Friday, March 31, 2006

A E Housman

When I would muse in boyhood
The wild green woods among,
And nurse resolves and fancies
Because the world was young,
It was not foes to conquer,
Nor sweethearts to be kind,
But it was friends to die for
That I would seek and find.

I sought them and I found them,
The sure, the straight, the brave,
The hearts I lost my own to,
The souls I could not save.
They braced their belts around them,
They crossed in ships the sea,
They sought and found six feet of ground,
And there they died for me.

From 'Last Poems' by A E Housman


More poems at:

Joseph Cady at has written about A E Housman and his poetry, including A Shropshire Lad (1896). There is also an article on Housman at :

The following is based partly on the information in these articles.

Housman held the Chair of Latin at Cambridge from 1911.

Housman loved Moses Jackson an Oxford classmate. Jackson was the subject of Housman's most autobiographical poems.

When Housman first went to Oxford in 1877, he shared rooms with Jackson.

Later, Housman shared London lodgings with Jackson and his younger brother Adalbert.

Adalbert and Housman seem to have had an affair, and Housman wrote two moving tributes (More Poems 41 and 42) to him after his sudden death from typhoid in 1892.

In late 1885, 'a breach occurred between Housman and Jackson'.

Jackson moved to India to teach in 1887.

Jackson lived abroad for most of the rest of his life. He made a few short visits to England. He continued to write to Housman.

Housman seems to have continued seeing Adalbert Jackson in London until his death.

In 1900 A. E. Housman was on holiday in Venice when he befriended a 23-year-old gondolier, Andrea. A. E. Housman then visited regularly.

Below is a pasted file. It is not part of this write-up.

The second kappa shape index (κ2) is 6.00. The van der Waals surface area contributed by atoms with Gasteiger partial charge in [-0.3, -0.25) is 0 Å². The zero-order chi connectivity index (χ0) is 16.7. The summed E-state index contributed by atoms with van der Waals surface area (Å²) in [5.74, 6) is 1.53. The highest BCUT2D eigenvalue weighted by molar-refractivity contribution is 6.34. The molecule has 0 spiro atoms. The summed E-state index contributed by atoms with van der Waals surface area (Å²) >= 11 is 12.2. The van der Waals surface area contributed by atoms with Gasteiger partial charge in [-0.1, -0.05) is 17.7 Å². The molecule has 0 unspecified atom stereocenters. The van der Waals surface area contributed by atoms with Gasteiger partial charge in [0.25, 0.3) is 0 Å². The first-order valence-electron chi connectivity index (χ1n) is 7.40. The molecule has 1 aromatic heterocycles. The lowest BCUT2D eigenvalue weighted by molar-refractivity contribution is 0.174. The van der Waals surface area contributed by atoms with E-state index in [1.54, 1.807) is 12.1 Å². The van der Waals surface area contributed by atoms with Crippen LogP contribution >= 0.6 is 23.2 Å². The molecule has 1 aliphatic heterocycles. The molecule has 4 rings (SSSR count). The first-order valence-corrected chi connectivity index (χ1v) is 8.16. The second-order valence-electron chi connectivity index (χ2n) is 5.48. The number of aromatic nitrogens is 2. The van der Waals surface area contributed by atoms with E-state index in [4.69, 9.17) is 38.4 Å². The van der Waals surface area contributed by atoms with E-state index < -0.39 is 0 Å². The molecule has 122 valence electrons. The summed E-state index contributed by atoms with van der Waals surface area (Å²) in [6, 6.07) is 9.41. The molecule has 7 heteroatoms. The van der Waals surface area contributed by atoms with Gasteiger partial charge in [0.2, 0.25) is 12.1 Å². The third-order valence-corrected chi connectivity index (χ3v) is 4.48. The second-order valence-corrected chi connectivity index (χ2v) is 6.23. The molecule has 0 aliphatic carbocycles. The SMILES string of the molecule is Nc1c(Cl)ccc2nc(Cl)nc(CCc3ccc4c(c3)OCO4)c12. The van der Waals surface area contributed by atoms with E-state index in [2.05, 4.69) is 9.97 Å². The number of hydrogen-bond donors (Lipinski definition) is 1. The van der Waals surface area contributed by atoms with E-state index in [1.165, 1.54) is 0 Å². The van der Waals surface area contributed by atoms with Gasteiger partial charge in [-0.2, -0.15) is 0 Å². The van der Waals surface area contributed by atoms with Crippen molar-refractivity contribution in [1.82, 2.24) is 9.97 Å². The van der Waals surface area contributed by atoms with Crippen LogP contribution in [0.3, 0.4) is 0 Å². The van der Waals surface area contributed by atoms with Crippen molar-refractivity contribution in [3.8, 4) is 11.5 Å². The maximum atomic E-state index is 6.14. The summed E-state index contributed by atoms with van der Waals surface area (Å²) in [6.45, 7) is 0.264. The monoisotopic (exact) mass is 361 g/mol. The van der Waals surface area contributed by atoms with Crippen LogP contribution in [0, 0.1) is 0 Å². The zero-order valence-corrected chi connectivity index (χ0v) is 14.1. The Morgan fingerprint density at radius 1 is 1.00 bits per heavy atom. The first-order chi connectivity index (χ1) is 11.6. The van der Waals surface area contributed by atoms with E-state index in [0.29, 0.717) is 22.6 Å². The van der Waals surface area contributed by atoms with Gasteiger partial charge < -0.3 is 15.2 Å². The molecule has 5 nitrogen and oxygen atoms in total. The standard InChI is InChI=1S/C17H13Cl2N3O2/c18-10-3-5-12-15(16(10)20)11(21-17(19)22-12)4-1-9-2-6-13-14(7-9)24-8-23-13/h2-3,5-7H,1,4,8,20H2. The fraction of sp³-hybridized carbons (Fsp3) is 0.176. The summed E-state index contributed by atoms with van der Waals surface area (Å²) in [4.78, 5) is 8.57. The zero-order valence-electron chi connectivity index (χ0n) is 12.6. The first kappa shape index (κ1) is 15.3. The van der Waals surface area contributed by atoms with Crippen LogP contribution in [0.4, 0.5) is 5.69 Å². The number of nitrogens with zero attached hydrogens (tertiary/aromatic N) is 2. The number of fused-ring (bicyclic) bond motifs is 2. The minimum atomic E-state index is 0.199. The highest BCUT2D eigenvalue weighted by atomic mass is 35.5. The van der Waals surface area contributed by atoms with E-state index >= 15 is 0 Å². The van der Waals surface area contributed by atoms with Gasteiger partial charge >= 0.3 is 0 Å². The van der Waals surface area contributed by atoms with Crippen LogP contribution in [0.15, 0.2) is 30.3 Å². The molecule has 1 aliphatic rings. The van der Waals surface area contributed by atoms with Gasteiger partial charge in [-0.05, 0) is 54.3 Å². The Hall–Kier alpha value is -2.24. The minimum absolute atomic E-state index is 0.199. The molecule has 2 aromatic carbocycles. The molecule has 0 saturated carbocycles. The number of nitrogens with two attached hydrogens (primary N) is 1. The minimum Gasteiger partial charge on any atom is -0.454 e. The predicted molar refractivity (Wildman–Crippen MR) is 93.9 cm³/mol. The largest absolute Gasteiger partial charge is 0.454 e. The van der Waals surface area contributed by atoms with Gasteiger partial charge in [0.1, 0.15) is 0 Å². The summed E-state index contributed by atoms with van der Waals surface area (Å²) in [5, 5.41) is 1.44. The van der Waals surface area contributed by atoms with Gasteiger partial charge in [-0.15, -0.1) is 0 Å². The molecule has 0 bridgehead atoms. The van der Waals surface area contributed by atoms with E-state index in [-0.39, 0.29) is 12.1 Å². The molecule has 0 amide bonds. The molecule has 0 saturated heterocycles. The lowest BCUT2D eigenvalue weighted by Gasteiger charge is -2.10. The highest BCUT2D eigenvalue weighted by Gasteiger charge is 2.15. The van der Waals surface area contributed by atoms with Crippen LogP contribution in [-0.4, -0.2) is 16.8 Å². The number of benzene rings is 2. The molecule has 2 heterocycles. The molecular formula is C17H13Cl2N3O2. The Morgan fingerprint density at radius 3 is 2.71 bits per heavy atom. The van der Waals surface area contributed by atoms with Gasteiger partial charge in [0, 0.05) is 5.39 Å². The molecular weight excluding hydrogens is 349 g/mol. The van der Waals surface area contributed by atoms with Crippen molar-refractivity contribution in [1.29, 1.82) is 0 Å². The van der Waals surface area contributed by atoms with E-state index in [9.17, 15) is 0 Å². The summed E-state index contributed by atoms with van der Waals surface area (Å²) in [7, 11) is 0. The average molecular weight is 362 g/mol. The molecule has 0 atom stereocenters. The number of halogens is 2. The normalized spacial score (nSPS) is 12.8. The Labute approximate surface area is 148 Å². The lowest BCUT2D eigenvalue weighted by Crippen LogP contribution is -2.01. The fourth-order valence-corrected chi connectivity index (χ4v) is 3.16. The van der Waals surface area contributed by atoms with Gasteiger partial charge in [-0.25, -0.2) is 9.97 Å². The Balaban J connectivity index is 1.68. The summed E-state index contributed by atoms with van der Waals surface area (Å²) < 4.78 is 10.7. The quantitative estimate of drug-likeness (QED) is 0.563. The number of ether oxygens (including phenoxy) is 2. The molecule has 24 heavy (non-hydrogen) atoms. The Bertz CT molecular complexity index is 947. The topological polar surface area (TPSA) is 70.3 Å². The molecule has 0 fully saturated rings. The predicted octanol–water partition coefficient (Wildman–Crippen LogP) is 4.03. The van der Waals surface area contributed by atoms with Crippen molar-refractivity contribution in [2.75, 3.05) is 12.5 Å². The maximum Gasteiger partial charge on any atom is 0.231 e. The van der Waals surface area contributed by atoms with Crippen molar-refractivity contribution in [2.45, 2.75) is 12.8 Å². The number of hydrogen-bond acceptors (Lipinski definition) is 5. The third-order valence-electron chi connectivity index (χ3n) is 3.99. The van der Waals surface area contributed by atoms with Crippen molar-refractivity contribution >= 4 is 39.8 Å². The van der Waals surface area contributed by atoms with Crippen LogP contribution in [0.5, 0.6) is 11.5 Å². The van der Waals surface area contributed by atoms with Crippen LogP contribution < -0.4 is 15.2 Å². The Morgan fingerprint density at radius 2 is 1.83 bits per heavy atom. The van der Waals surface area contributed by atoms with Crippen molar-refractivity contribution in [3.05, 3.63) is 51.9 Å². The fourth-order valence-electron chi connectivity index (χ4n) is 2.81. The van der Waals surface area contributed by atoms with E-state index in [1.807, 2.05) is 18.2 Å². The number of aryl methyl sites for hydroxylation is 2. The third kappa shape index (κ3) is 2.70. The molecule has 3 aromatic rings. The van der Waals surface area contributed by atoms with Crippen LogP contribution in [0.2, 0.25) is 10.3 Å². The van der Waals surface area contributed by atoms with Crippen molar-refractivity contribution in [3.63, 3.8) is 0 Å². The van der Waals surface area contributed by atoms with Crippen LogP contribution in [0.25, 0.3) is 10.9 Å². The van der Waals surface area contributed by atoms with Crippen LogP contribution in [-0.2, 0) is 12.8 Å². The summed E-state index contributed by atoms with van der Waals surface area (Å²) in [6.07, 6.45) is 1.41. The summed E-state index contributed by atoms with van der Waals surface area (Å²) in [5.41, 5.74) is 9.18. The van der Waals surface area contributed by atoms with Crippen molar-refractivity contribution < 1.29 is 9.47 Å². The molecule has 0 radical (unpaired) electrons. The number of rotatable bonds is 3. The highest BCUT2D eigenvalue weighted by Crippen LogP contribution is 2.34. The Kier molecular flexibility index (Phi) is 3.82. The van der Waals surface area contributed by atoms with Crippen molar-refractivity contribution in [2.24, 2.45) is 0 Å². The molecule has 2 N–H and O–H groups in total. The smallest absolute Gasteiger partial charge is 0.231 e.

A. E. Housman also travelled to Paris and Italy regularly to indulge in his gastronomic and sexual tastes.

Housman was angered by persecution of homosexuals. Housman was inspired to write A Shropshire Lad partly because of Oscar Wilde's conviction in 1895 and partly because of the suicide of a young naval cadet in 1895.

He wrote poems about each (Additional Poems 18, A Shropshire Lad 44 and 45).

Cady writes:

Housman seems to have written chiefly to support and encourage a beleaguered male homosexual community of readers... He conveys it metaphorically in A Shropshire Lad 63 ("up and down I sow them / For lads like me to find")

I HOED and trenched and weeded,
And took the flowers to fair:
I brought them home unheeded;
The hue was not the wear.

So up and down I sow them
For lads like me to find,
When I shall lie below them,
A dead man out of mind.

Some seed the birds devour,
And some the season mars,
But here and there will flower
The solitary stars,

And fields will yearly bear them
As light-leaved spring comes on,
And luckless lads will wear them
When I am dead and gone.

Cady explains that in A Shropshire Lad, only eight of the sixty-three poems clearly depict heterosexual situations, and of the other personal lyrics, five leave the gender of the beloved unspecified (a common device in earlier homosexual writing), and seventeen fasten on "lads," "friends," or other male figures.

Last Poems

Some of these are about "lads," "friends," and "comrades."

Housman writes:

"Keep we must, if keep we can,
These foreign laws of God and man"

More Poems has poems about Jackson (12, 30, and 31), Adalbert (41, 42) and the Venetian gondolier, Andrea (44).

Additional Poems

"Oh who is that young sinner" (18), is about Oscar Wilde.


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